Reports that asylum seekers on Christmas Island are being questioned by police without a lawyer present have been met with outrage by the Australian Lawyers Alliance (ALA).
The ABC's Radio Australia News today (23 March) reported that Australian Federal Police are investigating last week's detention centre riots, and concerns have been raised that those detainees being questioned do not have access to legal representation because there are no criminal lawyers on the island.
"If it if happening, it is outrageous," said ALA director Greg Barns.
"The law in this area says that any admissions or confessions which are obtained after a person has requested a lawyer, and that lawyer is unavailable, can be excluded from evidence."
Barns added that the only way in which the police can knock back a request for a lawyer is if there is a particular urgency or a life and death situation.
"That is not the case here," he said, "The reality is that if these people were charged or being investigated on the mainland of Australia, irrespective of where they were, they would have access to legal advice."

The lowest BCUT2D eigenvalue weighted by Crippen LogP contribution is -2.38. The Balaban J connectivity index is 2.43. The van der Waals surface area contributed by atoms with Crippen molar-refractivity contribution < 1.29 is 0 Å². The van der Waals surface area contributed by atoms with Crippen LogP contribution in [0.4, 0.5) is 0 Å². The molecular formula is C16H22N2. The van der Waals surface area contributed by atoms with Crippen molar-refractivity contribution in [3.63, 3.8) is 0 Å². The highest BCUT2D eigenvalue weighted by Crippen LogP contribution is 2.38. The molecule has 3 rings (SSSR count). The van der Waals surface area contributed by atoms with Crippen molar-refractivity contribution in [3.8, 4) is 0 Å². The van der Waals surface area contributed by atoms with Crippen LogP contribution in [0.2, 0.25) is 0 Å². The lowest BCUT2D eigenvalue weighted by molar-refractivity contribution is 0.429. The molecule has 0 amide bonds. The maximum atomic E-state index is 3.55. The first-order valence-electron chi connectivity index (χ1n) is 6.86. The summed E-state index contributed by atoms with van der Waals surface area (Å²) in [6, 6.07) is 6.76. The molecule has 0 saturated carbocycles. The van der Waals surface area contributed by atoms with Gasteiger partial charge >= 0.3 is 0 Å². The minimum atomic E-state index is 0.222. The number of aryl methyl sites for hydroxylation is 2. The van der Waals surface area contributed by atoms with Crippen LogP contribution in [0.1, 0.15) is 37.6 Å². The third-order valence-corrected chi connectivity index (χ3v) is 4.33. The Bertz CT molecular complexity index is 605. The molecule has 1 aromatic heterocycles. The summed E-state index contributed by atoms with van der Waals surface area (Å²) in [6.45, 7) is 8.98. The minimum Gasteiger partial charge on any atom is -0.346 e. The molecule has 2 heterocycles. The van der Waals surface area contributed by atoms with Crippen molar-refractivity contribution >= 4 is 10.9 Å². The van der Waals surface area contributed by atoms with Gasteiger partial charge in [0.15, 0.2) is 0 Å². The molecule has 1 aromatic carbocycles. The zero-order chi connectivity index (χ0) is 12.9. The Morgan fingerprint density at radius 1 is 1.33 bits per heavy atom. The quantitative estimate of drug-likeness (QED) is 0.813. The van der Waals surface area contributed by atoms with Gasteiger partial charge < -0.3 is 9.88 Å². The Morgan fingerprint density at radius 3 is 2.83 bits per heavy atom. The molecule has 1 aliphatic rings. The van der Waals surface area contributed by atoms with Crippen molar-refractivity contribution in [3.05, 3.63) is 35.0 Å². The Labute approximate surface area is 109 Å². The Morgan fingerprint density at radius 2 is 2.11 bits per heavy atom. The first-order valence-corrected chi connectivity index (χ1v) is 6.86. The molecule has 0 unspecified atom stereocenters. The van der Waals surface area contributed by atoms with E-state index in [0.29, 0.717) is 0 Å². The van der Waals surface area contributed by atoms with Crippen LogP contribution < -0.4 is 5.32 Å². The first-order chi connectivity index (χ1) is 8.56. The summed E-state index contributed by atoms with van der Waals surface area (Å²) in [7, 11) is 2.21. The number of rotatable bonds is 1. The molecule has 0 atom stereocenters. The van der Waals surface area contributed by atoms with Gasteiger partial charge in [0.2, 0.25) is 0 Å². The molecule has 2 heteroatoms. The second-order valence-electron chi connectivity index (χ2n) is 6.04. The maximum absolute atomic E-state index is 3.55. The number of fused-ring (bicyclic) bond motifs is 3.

Around 250 asylum seekers last week rioted for several consecutive days, setting fire to parts of the detention centre and causing more than 200 detainees to be relocated. Federal police used tear gas and bean-bag rounds to quell the riots.
Barns stressed that those asylum seekers now under investigation are extremely vulnerable and must be afforded independent legal assistance.
"You are dealing with people who have got language barriers and very little understanding, if any, of Australian law," he said.
"They don't understand their rights, so it is important that those people have the law explained to them. It is very important, when dealing with vulnerable groups, that they always have access to independent legal advice, not simply what the police tell them."
According to Barns, the current situation is a direct result of the government's approach to asylum seekers.
"It is just typical of the legal 'no man's land' and the undermining of the rule of law that happens in the current system of offshore processing of asylum seekers," he said.